So, pronouns matter. They seem like such small things, but I’ve had numerous strangers stress out over my dog’s pronouns while he has his pale purple collar on, and no pants, so there’s clearly some societal weight to these tiny words. Basic trust starts with obvious respect, and verbal denial of a person’s identity interferes with that. Asking a GM person to explain to you why they deserve to have their identity respected is like a cartoon villain asking a starving villager to explain why they deserve food. Patients shouldn’t need to defend their basic self-determination to their provider. They have an awareness of their own needs, and a physician is a person in the uniform of a profession that has repeatedly disrespected and denied them their humanity because of their identity. We have an absolute responsibility to be conscious of ourselves while wearing our white coats. 

What does that mean in a medical setting? Primarily, you should explicitly confirm with new patients, prior to them revealing anything at all about their own identity, that your office is a non-judgemental place where your primary interest is in their health and wellbeing. Science has been used as an argument against the validity of GM identities and so speaking to a patient’s health is a more accessible phrasing than speaking to the ideals of science. Next, you have to be aware of your own use of gendered terms. Would what you’re saying be appropriate when addressing any patient, independent of gender? Ask physiology-specific questions in the context of their specific physiology, not gender. Don’t be afraid to ask clarifying questions and readily admit your own shortcomings of knowledge in this regard. If your patient has specific needs and concerns they will be able to tell you, and that’s much easier than making incorrect assumptions. 

The most important parts of addressing patient care are establishing trust, and maintaining an environment of healing while they are in your care. With GM patients, consciousness of language and non-judgemental acceptance of identity are essential cornerstones to building that trust.

Frequently, the difficulty that people experience when approaching GM identities is just being unclear on how to open that conversation. There are some amazing resources available with some quick searching, but there are a few cardinal rules that I try to stick to when meeting someone, particularly if I notice something that tips me off that they might be LGBTQIA+.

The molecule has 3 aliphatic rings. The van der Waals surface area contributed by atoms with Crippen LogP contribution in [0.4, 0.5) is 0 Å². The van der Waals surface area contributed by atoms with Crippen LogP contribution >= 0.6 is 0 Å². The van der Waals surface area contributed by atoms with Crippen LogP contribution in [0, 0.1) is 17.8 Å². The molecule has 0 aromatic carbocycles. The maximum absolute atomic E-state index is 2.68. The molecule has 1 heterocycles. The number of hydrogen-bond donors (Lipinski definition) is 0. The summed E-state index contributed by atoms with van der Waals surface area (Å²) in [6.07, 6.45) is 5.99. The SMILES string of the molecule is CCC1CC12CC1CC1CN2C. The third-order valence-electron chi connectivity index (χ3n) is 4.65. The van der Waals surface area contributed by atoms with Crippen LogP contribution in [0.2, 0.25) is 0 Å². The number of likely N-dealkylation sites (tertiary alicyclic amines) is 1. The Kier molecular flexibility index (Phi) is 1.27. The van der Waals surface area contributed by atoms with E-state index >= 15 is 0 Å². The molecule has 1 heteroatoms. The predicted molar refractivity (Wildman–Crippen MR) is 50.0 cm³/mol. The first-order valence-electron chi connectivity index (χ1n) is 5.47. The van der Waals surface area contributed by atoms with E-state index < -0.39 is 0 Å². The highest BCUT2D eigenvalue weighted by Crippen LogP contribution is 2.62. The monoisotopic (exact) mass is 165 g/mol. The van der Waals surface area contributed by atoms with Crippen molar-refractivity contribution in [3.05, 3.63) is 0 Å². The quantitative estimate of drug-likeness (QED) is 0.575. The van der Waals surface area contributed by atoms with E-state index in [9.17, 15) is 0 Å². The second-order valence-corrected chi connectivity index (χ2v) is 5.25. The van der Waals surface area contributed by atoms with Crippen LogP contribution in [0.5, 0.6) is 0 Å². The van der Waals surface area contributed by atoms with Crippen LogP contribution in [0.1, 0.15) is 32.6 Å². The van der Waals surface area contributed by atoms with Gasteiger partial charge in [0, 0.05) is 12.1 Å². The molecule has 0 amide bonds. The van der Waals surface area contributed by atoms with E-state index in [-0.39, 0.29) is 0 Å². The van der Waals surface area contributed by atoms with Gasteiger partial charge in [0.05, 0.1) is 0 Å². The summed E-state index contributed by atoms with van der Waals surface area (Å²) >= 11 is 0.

1. Be contextually aware - don’t assume they want to tell you their gender or sexuality in a crowd or when being put on the spot. If they say something about their identity, believe them, and if you know it’s different than what they’ve confided in you previously, don’t correct them and pull them aside to ask them what they want you to do for them in private when convenient for them. This is a safety issue! 

  2. Create space - It can be including your pronouns in your email signature (especially if you’re cisgendered!), wearing a pronouns pin, having the trans or LGBT flag visible, or just straight up saying your pronouns to everyone you introduce yourself to. There’s lots of ways to tell people “Hey! I will do my best to respect your identity!” Without putting both of you on the spot.

  3. Assume neutrality - if you’re not clear on what someone’s gender is, use the gender neutral singular “they”! To borrow an example from Equitas’ own Ramona Peel, we already use it if we’re talking about an unknown assumed gendered person while they’re out of the room (“oh no, they left their phone!” “I hope they come get it soon!”). 

  4. Ask!!!! - not everyone has the same boundaries and not everyone has the same relationship with pronouns and gender. If one person is ok with you correcting other people who misgender them, another person might not be! This is a very personal subject and it really will go a long way if you just ask the person in question what their boundaries are. Be respectful, but ask if you don’t know - If you’re not given an answer, let it go and move on.

    Bea Carbone is a first year medical student at The Ohio State University College of Medicine. They're interested in family medicine with a competency in LGBT healthcare and can be found at @beacarbone on twitter.